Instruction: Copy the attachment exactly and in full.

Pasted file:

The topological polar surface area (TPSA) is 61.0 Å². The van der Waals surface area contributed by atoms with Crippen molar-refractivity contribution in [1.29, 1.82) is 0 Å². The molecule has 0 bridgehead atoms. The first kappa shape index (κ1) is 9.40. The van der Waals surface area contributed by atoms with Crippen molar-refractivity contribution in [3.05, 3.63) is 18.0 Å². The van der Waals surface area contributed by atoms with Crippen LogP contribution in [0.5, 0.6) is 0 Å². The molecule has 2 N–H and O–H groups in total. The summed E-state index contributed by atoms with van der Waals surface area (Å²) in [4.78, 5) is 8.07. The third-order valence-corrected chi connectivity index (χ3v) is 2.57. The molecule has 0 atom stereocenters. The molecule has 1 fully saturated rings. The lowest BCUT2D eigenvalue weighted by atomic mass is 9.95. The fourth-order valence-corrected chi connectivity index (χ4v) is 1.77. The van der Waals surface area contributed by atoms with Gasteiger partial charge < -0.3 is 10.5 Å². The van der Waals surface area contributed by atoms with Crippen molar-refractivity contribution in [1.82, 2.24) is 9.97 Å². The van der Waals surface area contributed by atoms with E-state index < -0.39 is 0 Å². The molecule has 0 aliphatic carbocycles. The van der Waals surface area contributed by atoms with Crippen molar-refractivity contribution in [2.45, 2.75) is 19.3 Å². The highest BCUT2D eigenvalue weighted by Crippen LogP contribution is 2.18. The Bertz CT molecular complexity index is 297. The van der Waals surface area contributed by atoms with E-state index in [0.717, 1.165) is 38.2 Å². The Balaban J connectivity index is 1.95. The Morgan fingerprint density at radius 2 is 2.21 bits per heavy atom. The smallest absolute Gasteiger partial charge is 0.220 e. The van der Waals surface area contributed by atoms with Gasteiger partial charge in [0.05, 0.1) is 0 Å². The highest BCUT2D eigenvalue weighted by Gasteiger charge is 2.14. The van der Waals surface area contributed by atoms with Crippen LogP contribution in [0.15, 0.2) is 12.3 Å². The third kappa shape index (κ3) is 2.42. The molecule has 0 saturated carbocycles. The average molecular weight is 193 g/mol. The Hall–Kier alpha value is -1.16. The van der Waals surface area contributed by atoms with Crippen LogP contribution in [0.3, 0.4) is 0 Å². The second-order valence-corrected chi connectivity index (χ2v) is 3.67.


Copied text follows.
The topological polar surface area (TPSA) is 61.0 Å². The van der Waals surface area contributed by atoms with Crippen molar-refractivity contribution in [1.29, 1.82) is 0 Å². The molecule has 0 bridgehead atoms. The first kappa shape index (κ1) is 9.40. The van der Waals surface area contributed by atoms with Crippen molar-refractivity contribution in [3.05, 3.63) is 18.0 Å². The van der Waals surface area contributed by atoms with Crippen LogP contribution in [0.5, 0.6) is 0 Å². The molecule has 2 N–H and O–H groups in total. The summed E-state index contributed by atoms with van der Waals surface area (Å²) in [4.78, 5) is 8.07. The third-order valence-corrected chi connectivity index (χ3v) is 2.57. The molecule has 0 atom stereocenters. The molecule has 1 fully saturated rings. The lowest BCUT2D eigenvalue weighted by atomic mass is 9.95. The fourth-order valence-corrected chi connectivity index (χ4v) is 1.77. The van der Waals surface area contributed by atoms with Gasteiger partial charge < -0.3 is 10.5 Å². The van der Waals surface area contributed by atoms with Crippen molar-refractivity contribution in [1.82, 2.24) is 9.97 Å². The van der Waals surface area contributed by atoms with E-state index < -0.39 is 0 Å². The molecule has 0 aliphatic carbocycles. The van der Waals surface area contributed by atoms with Crippen molar-refractivity contribution in [2.45, 2.75) is 19.3 Å². The highest BCUT2D eigenvalue weighted by Crippen LogP contribution is 2.18. The Bertz CT molecular complexity index is 297. The van der Waals surface area contributed by atoms with E-state index in [0.717, 1.165) is 38.2 Å². The Balaban J connectivity index is 1.95. The Morgan fingerprint density at radius 2 is 2.21 bits per heavy atom. The smallest absolute Gasteiger partial charge is 0.220 e. The van der Waals surface area contributed by atoms with Gasteiger partial charge in [0.05, 0.1) is 0 Å². The highest BCUT2D eigenvalue weighted by Gasteiger charge is 2.14. The van der Waals surface area contributed by atoms with Crippen LogP contribution in [0.15, 0.2) is 12.3 Å². The third kappa shape index (κ3) is 2.42. The molecule has 0 saturated carbocycles. The average molecular weight is 193 g/mol. The Hall–Kier alpha value is -1.16. The van der Waals surface area contributed by atoms with Crippen LogP contribution in [0.3, 0.4) is 0 Å². The second-order valence-corrected chi connectivity index (χ2v) is 3.67.